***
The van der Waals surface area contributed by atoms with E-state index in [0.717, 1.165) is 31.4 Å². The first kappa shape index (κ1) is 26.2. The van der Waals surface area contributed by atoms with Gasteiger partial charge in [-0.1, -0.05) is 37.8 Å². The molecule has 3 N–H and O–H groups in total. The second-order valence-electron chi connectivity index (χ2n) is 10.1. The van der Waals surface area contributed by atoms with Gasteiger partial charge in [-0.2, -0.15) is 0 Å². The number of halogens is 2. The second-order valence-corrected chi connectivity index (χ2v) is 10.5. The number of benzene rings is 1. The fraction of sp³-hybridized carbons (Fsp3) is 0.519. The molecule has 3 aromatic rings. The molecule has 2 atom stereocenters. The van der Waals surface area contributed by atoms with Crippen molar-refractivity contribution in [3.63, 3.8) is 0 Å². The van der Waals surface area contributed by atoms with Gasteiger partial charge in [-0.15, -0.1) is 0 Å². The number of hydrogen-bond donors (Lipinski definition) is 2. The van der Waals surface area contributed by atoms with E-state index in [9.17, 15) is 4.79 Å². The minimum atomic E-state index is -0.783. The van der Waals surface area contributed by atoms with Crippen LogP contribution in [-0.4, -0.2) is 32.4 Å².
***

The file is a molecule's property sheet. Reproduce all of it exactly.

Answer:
The van der Waals surface area contributed by atoms with E-state index in [0.717, 1.165) is 31.4 Å². The first kappa shape index (κ1) is 26.2. The van der Waals surface area contributed by atoms with Gasteiger partial charge in [-0.1, -0.05) is 37.8 Å². The molecule has 3 N–H and O–H groups in total. The second-order valence-electron chi connectivity index (χ2n) is 10.1. The van der Waals surface area contributed by atoms with Gasteiger partial charge in [-0.2, -0.15) is 0 Å². The number of halogens is 2. The second-order valence-corrected chi connectivity index (χ2v) is 10.5. The number of benzene rings is 1. The fraction of sp³-hybridized carbons (Fsp3) is 0.519. The molecule has 3 aromatic rings. The molecule has 2 atom stereocenters. The van der Waals surface area contributed by atoms with Crippen molar-refractivity contribution in [3.63, 3.8) is 0 Å². The van der Waals surface area contributed by atoms with Gasteiger partial charge in [-0.15, -0.1) is 0 Å². The number of hydrogen-bond donors (Lipinski definition) is 2. The van der Waals surface area contributed by atoms with E-state index in [9.17, 15) is 4.79 Å². The minimum atomic E-state index is -0.783. The van der Waals surface area contributed by atoms with Crippen LogP contribution in [-0.4, -0.2) is 32.4 Å².